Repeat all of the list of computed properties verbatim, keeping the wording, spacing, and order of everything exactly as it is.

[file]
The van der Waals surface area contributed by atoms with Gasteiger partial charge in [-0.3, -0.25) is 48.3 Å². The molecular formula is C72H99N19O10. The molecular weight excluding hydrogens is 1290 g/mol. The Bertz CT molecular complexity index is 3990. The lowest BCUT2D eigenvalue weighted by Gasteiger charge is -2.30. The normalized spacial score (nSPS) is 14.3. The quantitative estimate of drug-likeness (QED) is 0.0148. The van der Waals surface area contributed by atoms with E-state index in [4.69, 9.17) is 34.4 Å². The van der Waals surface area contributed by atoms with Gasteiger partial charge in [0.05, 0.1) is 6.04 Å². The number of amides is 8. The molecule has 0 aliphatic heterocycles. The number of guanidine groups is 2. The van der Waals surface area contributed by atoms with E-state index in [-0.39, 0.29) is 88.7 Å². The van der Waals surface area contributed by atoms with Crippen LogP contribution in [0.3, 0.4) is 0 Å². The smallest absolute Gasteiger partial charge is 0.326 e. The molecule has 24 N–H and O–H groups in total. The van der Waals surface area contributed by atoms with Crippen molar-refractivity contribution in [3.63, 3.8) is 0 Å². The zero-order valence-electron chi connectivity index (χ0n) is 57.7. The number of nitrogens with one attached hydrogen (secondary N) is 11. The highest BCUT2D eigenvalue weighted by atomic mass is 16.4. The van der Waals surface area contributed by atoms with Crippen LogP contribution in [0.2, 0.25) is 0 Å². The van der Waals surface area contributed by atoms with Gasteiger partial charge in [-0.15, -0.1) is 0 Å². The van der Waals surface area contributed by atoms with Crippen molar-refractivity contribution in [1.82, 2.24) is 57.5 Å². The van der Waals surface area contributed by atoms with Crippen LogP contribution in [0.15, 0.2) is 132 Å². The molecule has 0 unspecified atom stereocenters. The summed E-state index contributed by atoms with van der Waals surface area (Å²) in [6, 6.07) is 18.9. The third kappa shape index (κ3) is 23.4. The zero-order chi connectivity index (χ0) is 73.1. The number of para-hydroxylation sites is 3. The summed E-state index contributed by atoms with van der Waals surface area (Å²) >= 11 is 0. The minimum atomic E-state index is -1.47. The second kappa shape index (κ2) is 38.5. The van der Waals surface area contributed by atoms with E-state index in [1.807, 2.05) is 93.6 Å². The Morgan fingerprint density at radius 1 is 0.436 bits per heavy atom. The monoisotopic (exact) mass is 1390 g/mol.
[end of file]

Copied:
The van der Waals surface area contributed by atoms with Gasteiger partial charge in [-0.3, -0.25) is 48.3 Å². The molecular formula is C72H99N19O10. The molecular weight excluding hydrogens is 1290 g/mol. The Bertz CT molecular complexity index is 3990. The lowest BCUT2D eigenvalue weighted by Gasteiger charge is -2.30. The normalized spacial score (nSPS) is 14.3. The quantitative estimate of drug-likeness (QED) is 0.0148. The van der Waals surface area contributed by atoms with E-state index in [4.69, 9.17) is 34.4 Å². The van der Waals surface area contributed by atoms with Gasteiger partial charge in [0.05, 0.1) is 6.04 Å². The number of amides is 8. The molecule has 0 aliphatic heterocycles. The number of guanidine groups is 2. The van der Waals surface area contributed by atoms with E-state index in [-0.39, 0.29) is 88.7 Å². The van der Waals surface area contributed by atoms with Crippen LogP contribution in [0.3, 0.4) is 0 Å². The smallest absolute Gasteiger partial charge is 0.326 e. The molecule has 24 N–H and O–H groups in total. The van der Waals surface area contributed by atoms with Crippen molar-refractivity contribution in [3.63, 3.8) is 0 Å². The zero-order valence-electron chi connectivity index (χ0n) is 57.7. The number of nitrogens with one attached hydrogen (secondary N) is 11. The highest BCUT2D eigenvalue weighted by atomic mass is 16.4. The van der Waals surface area contributed by atoms with Crippen LogP contribution in [0.2, 0.25) is 0 Å². The van der Waals surface area contributed by atoms with Gasteiger partial charge in [-0.15, -0.1) is 0 Å². The van der Waals surface area contributed by atoms with Crippen molar-refractivity contribution in [1.82, 2.24) is 57.5 Å². The van der Waals surface area contributed by atoms with Crippen LogP contribution in [0.15, 0.2) is 132 Å². The molecule has 0 unspecified atom stereocenters. The summed E-state index contributed by atoms with van der Waals surface area (Å²) in [6, 6.07) is 18.9. The third kappa shape index (κ3) is 23.4. The zero-order chi connectivity index (χ0) is 73.1. The number of para-hydroxylation sites is 3. The summed E-state index contributed by atoms with van der Waals surface area (Å²) >= 11 is 0. The minimum atomic E-state index is -1.47. The second kappa shape index (κ2) is 38.5. The van der Waals surface area contributed by atoms with E-state index in [1.807, 2.05) is 93.6 Å². The Morgan fingerprint density at radius 1 is 0.436 bits per heavy atom. The monoisotopic (exact) mass is 1390 g/mol.